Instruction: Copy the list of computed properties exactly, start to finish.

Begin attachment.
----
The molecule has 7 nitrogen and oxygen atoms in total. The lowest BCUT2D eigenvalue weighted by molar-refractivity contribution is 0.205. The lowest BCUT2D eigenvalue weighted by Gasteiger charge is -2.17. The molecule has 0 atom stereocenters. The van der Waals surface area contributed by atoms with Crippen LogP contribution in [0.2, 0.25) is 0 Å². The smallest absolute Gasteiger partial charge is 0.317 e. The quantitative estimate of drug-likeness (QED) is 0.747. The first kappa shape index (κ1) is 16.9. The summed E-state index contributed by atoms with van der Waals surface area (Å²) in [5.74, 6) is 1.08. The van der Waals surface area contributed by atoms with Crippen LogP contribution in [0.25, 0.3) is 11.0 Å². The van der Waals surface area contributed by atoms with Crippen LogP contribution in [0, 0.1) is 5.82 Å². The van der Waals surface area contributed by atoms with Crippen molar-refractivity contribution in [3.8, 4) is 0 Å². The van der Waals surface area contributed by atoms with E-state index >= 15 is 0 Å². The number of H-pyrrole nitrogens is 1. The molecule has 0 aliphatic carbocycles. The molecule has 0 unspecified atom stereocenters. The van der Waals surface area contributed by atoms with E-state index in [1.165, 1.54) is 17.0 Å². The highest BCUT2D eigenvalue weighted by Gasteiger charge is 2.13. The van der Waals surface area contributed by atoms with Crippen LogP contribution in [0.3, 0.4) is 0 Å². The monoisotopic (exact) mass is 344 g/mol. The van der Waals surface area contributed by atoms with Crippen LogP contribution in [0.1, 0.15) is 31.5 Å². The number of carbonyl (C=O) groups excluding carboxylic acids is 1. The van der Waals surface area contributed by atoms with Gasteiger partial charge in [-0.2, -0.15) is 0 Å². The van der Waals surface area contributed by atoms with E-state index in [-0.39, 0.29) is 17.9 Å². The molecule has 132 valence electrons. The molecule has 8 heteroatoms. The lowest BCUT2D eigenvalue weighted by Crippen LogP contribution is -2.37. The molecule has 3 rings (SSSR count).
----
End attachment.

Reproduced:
The molecule has 7 nitrogen and oxygen atoms in total. The lowest BCUT2D eigenvalue weighted by molar-refractivity contribution is 0.205. The lowest BCUT2D eigenvalue weighted by Gasteiger charge is -2.17. The molecule has 0 atom stereocenters. The van der Waals surface area contributed by atoms with Crippen LogP contribution in [0.2, 0.25) is 0 Å². The smallest absolute Gasteiger partial charge is 0.317 e. The quantitative estimate of drug-likeness (QED) is 0.747. The first kappa shape index (κ1) is 16.9. The summed E-state index contributed by atoms with van der Waals surface area (Å²) in [5.74, 6) is 1.08. The van der Waals surface area contributed by atoms with Crippen LogP contribution in [0.25, 0.3) is 11.0 Å². The van der Waals surface area contributed by atoms with Crippen LogP contribution in [0, 0.1) is 5.82 Å². The van der Waals surface area contributed by atoms with Crippen molar-refractivity contribution in [3.8, 4) is 0 Å². The van der Waals surface area contributed by atoms with E-state index >= 15 is 0 Å². The number of H-pyrrole nitrogens is 1. The molecule has 0 aliphatic carbocycles. The molecule has 0 unspecified atom stereocenters. The van der Waals surface area contributed by atoms with E-state index in [1.165, 1.54) is 17.0 Å². The highest BCUT2D eigenvalue weighted by Gasteiger charge is 2.13. The van der Waals surface area contributed by atoms with Crippen LogP contribution in [0.3, 0.4) is 0 Å². The monoisotopic (exact) mass is 344 g/mol. The van der Waals surface area contributed by atoms with Crippen LogP contribution in [0.1, 0.15) is 31.5 Å². The number of carbonyl (C=O) groups excluding carboxylic acids is 1. The van der Waals surface area contributed by atoms with Gasteiger partial charge in [-0.2, -0.15) is 0 Å². The van der Waals surface area contributed by atoms with E-state index in [-0.39, 0.29) is 17.9 Å². The molecule has 132 valence electrons. The molecule has 8 heteroatoms. The lowest BCUT2D eigenvalue weighted by Crippen LogP contribution is -2.37. The molecule has 3 rings (SSSR count).